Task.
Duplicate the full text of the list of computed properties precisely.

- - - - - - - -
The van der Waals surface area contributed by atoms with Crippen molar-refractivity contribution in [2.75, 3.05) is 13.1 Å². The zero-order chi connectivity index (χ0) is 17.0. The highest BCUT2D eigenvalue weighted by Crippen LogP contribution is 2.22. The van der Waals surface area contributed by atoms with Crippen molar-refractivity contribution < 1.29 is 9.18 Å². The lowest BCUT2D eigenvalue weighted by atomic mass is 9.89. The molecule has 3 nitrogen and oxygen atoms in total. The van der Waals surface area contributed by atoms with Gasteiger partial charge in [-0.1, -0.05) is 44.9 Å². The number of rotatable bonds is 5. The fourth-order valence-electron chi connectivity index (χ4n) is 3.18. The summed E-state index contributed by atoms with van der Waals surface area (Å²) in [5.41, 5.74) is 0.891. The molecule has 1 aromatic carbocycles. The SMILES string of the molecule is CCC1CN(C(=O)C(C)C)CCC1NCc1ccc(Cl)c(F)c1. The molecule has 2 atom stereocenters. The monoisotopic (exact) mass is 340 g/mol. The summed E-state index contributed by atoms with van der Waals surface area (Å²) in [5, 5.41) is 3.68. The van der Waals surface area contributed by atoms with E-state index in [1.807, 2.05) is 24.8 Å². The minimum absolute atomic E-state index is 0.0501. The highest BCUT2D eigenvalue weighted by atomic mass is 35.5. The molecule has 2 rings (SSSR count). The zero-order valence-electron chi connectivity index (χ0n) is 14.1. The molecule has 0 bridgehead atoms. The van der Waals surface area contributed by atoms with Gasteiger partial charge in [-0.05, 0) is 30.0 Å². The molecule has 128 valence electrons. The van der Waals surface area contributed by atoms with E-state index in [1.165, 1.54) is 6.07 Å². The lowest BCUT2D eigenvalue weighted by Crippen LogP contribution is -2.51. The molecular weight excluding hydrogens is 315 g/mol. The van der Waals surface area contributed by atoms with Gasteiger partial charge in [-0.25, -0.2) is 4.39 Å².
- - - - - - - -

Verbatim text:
The van der Waals surface area contributed by atoms with Crippen molar-refractivity contribution in [2.75, 3.05) is 13.1 Å². The zero-order chi connectivity index (χ0) is 17.0. The highest BCUT2D eigenvalue weighted by Crippen LogP contribution is 2.22. The van der Waals surface area contributed by atoms with Crippen molar-refractivity contribution < 1.29 is 9.18 Å². The lowest BCUT2D eigenvalue weighted by atomic mass is 9.89. The molecule has 3 nitrogen and oxygen atoms in total. The van der Waals surface area contributed by atoms with Gasteiger partial charge in [-0.1, -0.05) is 44.9 Å². The number of rotatable bonds is 5. The fourth-order valence-electron chi connectivity index (χ4n) is 3.18. The summed E-state index contributed by atoms with van der Waals surface area (Å²) in [5.41, 5.74) is 0.891. The molecule has 1 aromatic carbocycles. The SMILES string of the molecule is CCC1CN(C(=O)C(C)C)CCC1NCc1ccc(Cl)c(F)c1. The molecule has 2 atom stereocenters. The monoisotopic (exact) mass is 340 g/mol. The summed E-state index contributed by atoms with van der Waals surface area (Å²) in [5, 5.41) is 3.68. The van der Waals surface area contributed by atoms with E-state index in [1.807, 2.05) is 24.8 Å². The minimum absolute atomic E-state index is 0.0501. The highest BCUT2D eigenvalue weighted by atomic mass is 35.5. The molecule has 2 rings (SSSR count). The zero-order valence-electron chi connectivity index (χ0n) is 14.1. The molecule has 0 bridgehead atoms. The van der Waals surface area contributed by atoms with Gasteiger partial charge in [-0.05, 0) is 30.0 Å². The molecule has 128 valence electrons. The van der Waals surface area contributed by atoms with E-state index in [1.165, 1.54) is 6.07 Å². The lowest BCUT2D eigenvalue weighted by Crippen LogP contribution is -2.51. The molecular weight excluding hydrogens is 315 g/mol. The van der Waals surface area contributed by atoms with Gasteiger partial charge in [-0.25, -0.2) is 4.39 Å².